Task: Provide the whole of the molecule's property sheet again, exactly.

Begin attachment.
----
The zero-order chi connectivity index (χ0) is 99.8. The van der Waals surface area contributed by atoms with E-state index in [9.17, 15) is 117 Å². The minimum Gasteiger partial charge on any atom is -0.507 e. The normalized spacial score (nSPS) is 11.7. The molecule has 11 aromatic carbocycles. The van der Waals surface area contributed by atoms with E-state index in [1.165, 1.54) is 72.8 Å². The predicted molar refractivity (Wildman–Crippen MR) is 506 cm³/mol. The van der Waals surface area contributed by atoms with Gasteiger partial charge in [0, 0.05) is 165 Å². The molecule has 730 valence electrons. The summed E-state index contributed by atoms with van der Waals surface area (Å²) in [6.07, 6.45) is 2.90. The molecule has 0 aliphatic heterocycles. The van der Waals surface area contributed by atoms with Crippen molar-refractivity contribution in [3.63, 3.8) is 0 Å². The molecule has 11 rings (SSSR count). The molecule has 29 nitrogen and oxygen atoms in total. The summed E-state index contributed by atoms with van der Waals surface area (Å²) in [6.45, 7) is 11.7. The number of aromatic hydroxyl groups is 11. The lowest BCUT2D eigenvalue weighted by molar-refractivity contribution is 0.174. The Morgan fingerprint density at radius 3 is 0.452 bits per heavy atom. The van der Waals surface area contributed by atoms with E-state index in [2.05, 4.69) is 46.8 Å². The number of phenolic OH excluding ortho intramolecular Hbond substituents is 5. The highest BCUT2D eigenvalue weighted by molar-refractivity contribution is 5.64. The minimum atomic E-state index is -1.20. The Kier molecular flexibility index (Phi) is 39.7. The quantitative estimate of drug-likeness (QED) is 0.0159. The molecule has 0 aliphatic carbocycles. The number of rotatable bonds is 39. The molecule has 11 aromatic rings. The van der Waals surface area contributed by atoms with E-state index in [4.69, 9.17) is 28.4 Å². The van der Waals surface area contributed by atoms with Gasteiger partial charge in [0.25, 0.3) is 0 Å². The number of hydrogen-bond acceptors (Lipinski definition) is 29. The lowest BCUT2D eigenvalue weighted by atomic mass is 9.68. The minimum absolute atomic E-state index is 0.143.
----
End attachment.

The zero-order chi connectivity index (χ0) is 99.8. The van der Waals surface area contributed by atoms with E-state index in [9.17, 15) is 117 Å². The minimum Gasteiger partial charge on any atom is -0.507 e. The normalized spacial score (nSPS) is 11.7. The molecule has 11 aromatic carbocycles. The van der Waals surface area contributed by atoms with E-state index in [1.165, 1.54) is 72.8 Å². The predicted molar refractivity (Wildman–Crippen MR) is 506 cm³/mol. The van der Waals surface area contributed by atoms with Gasteiger partial charge in [0, 0.05) is 165 Å². The molecule has 730 valence electrons. The summed E-state index contributed by atoms with van der Waals surface area (Å²) in [6.07, 6.45) is 2.90. The molecule has 0 aliphatic heterocycles. The van der Waals surface area contributed by atoms with Crippen molar-refractivity contribution in [3.63, 3.8) is 0 Å². The molecule has 11 rings (SSSR count). The molecule has 29 nitrogen and oxygen atoms in total. The summed E-state index contributed by atoms with van der Waals surface area (Å²) in [6.45, 7) is 11.7. The number of aromatic hydroxyl groups is 11. The lowest BCUT2D eigenvalue weighted by molar-refractivity contribution is 0.174. The Morgan fingerprint density at radius 3 is 0.452 bits per heavy atom. The van der Waals surface area contributed by atoms with E-state index in [2.05, 4.69) is 46.8 Å². The number of phenolic OH excluding ortho intramolecular Hbond substituents is 5. The highest BCUT2D eigenvalue weighted by molar-refractivity contribution is 5.64. The minimum atomic E-state index is -1.20. The Kier molecular flexibility index (Phi) is 39.7. The quantitative estimate of drug-likeness (QED) is 0.0159. The molecule has 0 aliphatic carbocycles. The number of rotatable bonds is 39. The molecule has 11 aromatic rings. The van der Waals surface area contributed by atoms with E-state index in [4.69, 9.17) is 28.4 Å². The van der Waals surface area contributed by atoms with Gasteiger partial charge in [0.25, 0.3) is 0 Å². The number of hydrogen-bond acceptors (Lipinski definition) is 29. The lowest BCUT2D eigenvalue weighted by atomic mass is 9.68. The minimum absolute atomic E-state index is 0.143.